Thanks for the info.  You are right, I may have jumped the gun on blaming memory.  I'm really not a dba or a server admin, so I'm not even sure where to begin.  I did find out that the firewall between my Web Server and my DB server has it's CPU usage maxed out.  The people at the place where my servers are hosted are trying to work on it.  When my two servers are removed from the firewall the CPU usage drops, but rises again when they are plugged back in.  Apparently I have something on my servers that is causing a huge amount of traffic between them.  There are two applications running on my web server, My Application that I've developed and another application developed by another group of people.  The application that is not mine was pretty poorly designed.  It drags way more data back from the DB than it needs and it uses some custom SqlDependency stuff that may or may not be working.  I guess it's possible that this app is just using up way too much bandwidth.  The guys that developed it are long gone, but it still supports a large number of users so I can't just turn it off and see.

In response to your questions from the previous post:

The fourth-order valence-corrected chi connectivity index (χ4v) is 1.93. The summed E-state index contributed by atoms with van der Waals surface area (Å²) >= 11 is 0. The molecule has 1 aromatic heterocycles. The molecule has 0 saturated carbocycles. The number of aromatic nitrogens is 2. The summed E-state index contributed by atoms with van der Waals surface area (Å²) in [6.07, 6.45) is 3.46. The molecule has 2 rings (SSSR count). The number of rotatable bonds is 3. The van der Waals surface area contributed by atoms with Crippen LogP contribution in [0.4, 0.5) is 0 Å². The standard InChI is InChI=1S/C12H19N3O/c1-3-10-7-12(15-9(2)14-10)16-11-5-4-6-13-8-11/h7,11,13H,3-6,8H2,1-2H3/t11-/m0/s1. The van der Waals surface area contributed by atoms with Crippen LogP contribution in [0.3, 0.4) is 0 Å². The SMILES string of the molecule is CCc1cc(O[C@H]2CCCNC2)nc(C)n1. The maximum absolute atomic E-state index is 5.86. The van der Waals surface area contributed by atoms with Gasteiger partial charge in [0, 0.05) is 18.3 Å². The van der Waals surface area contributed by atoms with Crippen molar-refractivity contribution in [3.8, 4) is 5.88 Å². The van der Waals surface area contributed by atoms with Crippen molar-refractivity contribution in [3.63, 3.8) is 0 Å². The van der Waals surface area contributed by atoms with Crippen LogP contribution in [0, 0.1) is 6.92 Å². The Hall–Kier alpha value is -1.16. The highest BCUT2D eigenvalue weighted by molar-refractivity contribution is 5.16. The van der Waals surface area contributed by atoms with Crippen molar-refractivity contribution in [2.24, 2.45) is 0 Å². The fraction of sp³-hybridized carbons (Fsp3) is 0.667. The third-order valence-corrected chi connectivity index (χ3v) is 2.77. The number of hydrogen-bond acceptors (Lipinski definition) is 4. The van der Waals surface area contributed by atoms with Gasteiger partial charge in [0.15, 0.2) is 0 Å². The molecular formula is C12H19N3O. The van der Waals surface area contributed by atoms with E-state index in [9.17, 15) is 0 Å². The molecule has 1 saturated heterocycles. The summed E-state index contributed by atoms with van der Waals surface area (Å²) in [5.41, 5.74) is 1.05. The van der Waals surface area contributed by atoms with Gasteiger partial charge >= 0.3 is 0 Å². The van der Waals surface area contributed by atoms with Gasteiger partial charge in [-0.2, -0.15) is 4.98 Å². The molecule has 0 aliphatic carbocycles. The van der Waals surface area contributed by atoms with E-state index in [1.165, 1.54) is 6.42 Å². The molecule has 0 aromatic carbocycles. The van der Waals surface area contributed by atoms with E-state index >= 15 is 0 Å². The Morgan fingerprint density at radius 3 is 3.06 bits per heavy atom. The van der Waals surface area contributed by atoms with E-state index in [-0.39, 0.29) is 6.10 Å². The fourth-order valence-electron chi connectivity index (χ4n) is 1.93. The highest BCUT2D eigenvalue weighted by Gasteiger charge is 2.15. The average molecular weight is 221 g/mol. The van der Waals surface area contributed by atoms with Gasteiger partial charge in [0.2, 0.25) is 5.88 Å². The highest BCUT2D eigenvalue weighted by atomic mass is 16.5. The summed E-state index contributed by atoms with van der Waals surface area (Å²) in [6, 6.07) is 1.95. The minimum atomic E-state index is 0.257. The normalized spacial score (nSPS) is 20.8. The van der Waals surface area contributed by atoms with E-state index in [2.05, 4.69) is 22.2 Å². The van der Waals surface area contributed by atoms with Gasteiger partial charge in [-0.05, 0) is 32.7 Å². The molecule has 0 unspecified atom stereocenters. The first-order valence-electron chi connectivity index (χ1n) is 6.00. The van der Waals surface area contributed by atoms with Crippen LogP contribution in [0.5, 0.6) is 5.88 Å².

Top Memory Users -
      - ReportingServicesService.exe (104,648 K)
      - sqlservr.exe (81,652 K) {plus AWE locked memory}
      - DatabaseMail90.exe (36,952 K)
      - svchost.exe (30,496 K)
      - explorer.exe (16,828 K)
      - SQLAGENT90.EXE (14,908 K)

The symptoms I'm experiencing are that the site takes a long time to load pages.  Quite frequently I will receive errors of the type "A transport-level error has occurred when sending the request to the server".  These errors occur whenever I try to access the database from my application.
Buffer cach hit ratio -
      - Average: 993686
      - Minimum: 99.592
      - Maximum: 99.745
      - Duration: 1:40
These numbers look fine and I don't notice a lot of paging happening.
When I ran sp_readerrorlog I noticed a lot of entries like the following: